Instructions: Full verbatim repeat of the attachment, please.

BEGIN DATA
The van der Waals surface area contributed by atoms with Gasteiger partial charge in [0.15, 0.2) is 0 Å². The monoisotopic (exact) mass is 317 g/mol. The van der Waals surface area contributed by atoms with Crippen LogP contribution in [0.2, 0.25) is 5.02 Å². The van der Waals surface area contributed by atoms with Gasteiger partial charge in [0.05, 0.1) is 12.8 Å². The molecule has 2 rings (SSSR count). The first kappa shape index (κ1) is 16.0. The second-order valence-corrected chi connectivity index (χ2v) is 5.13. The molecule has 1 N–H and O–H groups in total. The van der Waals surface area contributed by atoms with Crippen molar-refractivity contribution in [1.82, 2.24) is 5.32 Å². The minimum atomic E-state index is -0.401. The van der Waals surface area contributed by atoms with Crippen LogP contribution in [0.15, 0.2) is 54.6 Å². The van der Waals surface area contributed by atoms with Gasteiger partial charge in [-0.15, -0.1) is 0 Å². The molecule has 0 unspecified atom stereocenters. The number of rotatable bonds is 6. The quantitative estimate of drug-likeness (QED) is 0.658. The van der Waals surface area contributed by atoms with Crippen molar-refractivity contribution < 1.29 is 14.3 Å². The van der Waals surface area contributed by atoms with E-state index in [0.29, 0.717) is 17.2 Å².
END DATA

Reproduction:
The van der Waals surface area contributed by atoms with Gasteiger partial charge in [0.15, 0.2) is 0 Å². The monoisotopic (exact) mass is 317 g/mol. The van der Waals surface area contributed by atoms with Crippen LogP contribution in [0.2, 0.25) is 5.02 Å². The van der Waals surface area contributed by atoms with Gasteiger partial charge in [0.05, 0.1) is 12.8 Å². The molecule has 2 rings (SSSR count). The first kappa shape index (κ1) is 16.0. The second-order valence-corrected chi connectivity index (χ2v) is 5.13. The molecule has 1 N–H and O–H groups in total. The van der Waals surface area contributed by atoms with Crippen molar-refractivity contribution in [1.82, 2.24) is 5.32 Å². The minimum atomic E-state index is -0.401. The van der Waals surface area contributed by atoms with Crippen LogP contribution in [0.15, 0.2) is 54.6 Å². The van der Waals surface area contributed by atoms with Gasteiger partial charge in [-0.15, -0.1) is 0 Å². The molecule has 0 unspecified atom stereocenters. The number of rotatable bonds is 6. The quantitative estimate of drug-likeness (QED) is 0.658. The van der Waals surface area contributed by atoms with Crippen molar-refractivity contribution < 1.29 is 14.3 Å². The van der Waals surface area contributed by atoms with E-state index in [0.29, 0.717) is 17.2 Å².